This brief itemizes a number of .instances in the statutes dealing with labor unions. Ill. Rev. Stat. 1937, ch. 48, par. 2b; ch. 38, par. 243; ch. 48, par. 223 (c) (2) ch. 73, sec. 842 (2) (c); and ch. 10, par. 27 [Jones Ill. Stats. Ann. 45.004, 37.191, 45.134, 66.905, 109.027]. In these various acts labor organizations are invariably described either as “labor organizations” or “labor unions.” The argument is persuasive that the legislature, if it had not intended to exclude labor organizations from the Not-For-Profit Act, would have named them specifically as it did other types of organizations named in the amendment.

In the reported decisions of the courts labor organizations are uniformly referred to by the names “trade union” and “labor union.” Clifford v. Hedrick, 159 Ill. App. 63; Beesley v. Chicago Journeymen Plumbers’ Ass’n, 44 Ill. App. 278, 285; Kemp v. Division No. 241, 255 Ill. 213, 220, 221, and a long list of similar cases.

When the legislature in 1937, by amendment, withdrew from the act the words, “any lawful purpose” and in their place stated the specific ldnds of societies which might organize under the act, it clearly demonstrated that the legislature meant that it was only for such organizations stated in the amendment that incorporation would be permitted.

Plaintiffs say that the words in the amendment permitting the organization of ‘ ‘ commercial, industrial or trade associations,” include labor unions, and especially the words, “industrial or trade associations.” These words have been defined in a number of cases as relating to manufacturers. Louisville & N. R. Co. v. Fulgham, 91 Ala. 555. In People v. Kelly, 255 N. Y. *591396, the word ‘ ‘ trade ’ ’ is defined as ‘ ‘ commercial enterprises,” and “industries” as that branch of trade employing capital and labor. See also Carver Mercantile Co. v. Hulme, 7 Mont. 566; Chicago, R. I. & P. Ry. Co. v. State, 83 Okla. 161, 201 Pac. 260, 264; City of Rochester v. Rochester Girls’ Home, 194 N. Y. S. 236, 237; May v. Sloan, 101 U. S. 231, 237.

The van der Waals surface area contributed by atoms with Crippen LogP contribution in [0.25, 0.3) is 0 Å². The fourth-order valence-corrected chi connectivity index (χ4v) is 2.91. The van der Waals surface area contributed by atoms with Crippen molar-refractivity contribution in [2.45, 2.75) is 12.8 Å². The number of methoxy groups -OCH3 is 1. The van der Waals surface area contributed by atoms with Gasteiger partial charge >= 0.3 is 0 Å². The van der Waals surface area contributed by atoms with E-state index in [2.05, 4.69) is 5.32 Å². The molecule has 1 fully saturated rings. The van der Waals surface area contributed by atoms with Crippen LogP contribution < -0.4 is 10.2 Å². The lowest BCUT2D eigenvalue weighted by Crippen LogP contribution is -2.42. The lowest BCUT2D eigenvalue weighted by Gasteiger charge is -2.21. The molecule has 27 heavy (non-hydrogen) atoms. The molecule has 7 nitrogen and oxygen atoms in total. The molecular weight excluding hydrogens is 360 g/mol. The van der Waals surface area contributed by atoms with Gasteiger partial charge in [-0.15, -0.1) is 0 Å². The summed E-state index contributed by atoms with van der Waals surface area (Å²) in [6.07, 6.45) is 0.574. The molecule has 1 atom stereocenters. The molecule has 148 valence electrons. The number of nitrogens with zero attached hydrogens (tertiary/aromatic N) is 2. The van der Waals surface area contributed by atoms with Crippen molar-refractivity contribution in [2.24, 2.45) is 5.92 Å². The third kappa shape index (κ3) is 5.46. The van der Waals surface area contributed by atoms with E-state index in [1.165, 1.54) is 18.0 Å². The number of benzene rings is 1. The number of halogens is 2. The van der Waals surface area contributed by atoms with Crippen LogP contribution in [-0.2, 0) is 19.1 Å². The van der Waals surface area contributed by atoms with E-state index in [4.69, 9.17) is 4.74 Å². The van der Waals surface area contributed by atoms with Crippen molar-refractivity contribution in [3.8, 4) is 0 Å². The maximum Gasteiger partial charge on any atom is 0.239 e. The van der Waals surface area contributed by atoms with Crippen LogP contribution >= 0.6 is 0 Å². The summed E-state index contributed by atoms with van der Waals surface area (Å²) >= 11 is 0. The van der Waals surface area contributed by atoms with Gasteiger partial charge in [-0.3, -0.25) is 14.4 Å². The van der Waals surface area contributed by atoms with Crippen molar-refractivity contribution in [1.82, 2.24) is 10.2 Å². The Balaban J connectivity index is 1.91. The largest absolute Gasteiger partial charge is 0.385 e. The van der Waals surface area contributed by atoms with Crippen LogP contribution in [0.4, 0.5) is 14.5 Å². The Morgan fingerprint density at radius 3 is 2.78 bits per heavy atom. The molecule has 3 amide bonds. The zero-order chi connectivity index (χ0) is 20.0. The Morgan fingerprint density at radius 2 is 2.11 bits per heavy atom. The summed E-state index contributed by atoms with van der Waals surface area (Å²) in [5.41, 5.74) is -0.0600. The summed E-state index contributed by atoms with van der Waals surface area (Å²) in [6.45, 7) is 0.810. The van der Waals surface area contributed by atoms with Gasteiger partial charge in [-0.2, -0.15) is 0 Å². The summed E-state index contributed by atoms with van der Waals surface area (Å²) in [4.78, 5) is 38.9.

In general use the words, “trade associations” convey the meaning of an association of employers in the same trade. See “How to Deal with Organized Labor” by Feller & Hurwitz, page 127. In State v. Krech, 10 Wash. 166, the question was whether the word “trade” in a penal code forbidding the opening on Sunday of any shop for the purpose of “trade” applied to a barber shop. The court held that the plain interpretation of the word was that it applied to shops, stores, etc., used for the purpose “of trade in or sale of goods” and not to a barber shop. Roach & Co. v. Harding, 348 Ill. 454, cited by plaintiffs, is not helpful. That case involved the collection of taxes levied on certain companies associated in certain agreements relating to insurance.

We do not rest -our conclusion upon dictionary definitions, but by omitting from the list of permitted organizations the simple, understandable words “labor unions,” it seems to us to have been the manifest intention of the legislature to exclude them.

It is the duty of the secretary of State to determine whether a group of persons seeking to incorporate comes within the permission of the statute, and while the ultimate decision rests with the courts in the first instance he must exercise his discretion in the matter. People ex rel. Hughes v. Universal Service, 365 Ill. 542; People v. Rose, 188 Ill. 268, 275; People v. Chicago Gas Trust Co., 130 Ill. 268.

Plaintiffs argue that they are permitted to incorporate under the words in the act — “other similar *592purposes. ’ ’ Labor unions are not similar to any of the things named in the amendment to the Not-For-Profit Act. It is only necessary to read the amendment to demonstrate this.

The writ of mandamus was properly denied and the order of the circuit court is affirmed.


Hatchett and O’Connor, JJ., concur.